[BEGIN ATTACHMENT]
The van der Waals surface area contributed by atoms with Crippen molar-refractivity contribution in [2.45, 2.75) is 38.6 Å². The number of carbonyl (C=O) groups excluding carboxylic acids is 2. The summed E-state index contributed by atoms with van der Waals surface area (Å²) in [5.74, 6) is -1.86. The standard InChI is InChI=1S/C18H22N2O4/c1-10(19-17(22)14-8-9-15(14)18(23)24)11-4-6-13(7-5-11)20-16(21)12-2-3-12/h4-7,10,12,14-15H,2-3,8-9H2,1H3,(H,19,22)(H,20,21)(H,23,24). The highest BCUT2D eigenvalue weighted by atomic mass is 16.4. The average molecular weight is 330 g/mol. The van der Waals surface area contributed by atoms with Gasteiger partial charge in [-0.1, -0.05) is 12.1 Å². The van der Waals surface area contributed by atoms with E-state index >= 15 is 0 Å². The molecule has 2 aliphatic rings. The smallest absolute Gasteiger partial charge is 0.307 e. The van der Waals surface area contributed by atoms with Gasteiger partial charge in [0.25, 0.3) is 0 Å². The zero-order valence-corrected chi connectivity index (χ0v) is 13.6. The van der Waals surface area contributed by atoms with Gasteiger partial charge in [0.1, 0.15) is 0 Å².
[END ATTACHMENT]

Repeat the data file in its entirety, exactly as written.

The van der Waals surface area contributed by atoms with Crippen molar-refractivity contribution in [2.45, 2.75) is 38.6 Å². The number of carbonyl (C=O) groups excluding carboxylic acids is 2. The summed E-state index contributed by atoms with van der Waals surface area (Å²) in [5.74, 6) is -1.86. The standard InChI is InChI=1S/C18H22N2O4/c1-10(19-17(22)14-8-9-15(14)18(23)24)11-4-6-13(7-5-11)20-16(21)12-2-3-12/h4-7,10,12,14-15H,2-3,8-9H2,1H3,(H,19,22)(H,20,21)(H,23,24). The highest BCUT2D eigenvalue weighted by atomic mass is 16.4. The average molecular weight is 330 g/mol. The van der Waals surface area contributed by atoms with Gasteiger partial charge in [-0.1, -0.05) is 12.1 Å². The van der Waals surface area contributed by atoms with E-state index >= 15 is 0 Å². The molecule has 2 aliphatic rings. The smallest absolute Gasteiger partial charge is 0.307 e. The van der Waals surface area contributed by atoms with Gasteiger partial charge in [0.25, 0.3) is 0 Å². The zero-order valence-corrected chi connectivity index (χ0v) is 13.6. The van der Waals surface area contributed by atoms with Gasteiger partial charge in [0.1, 0.15) is 0 Å².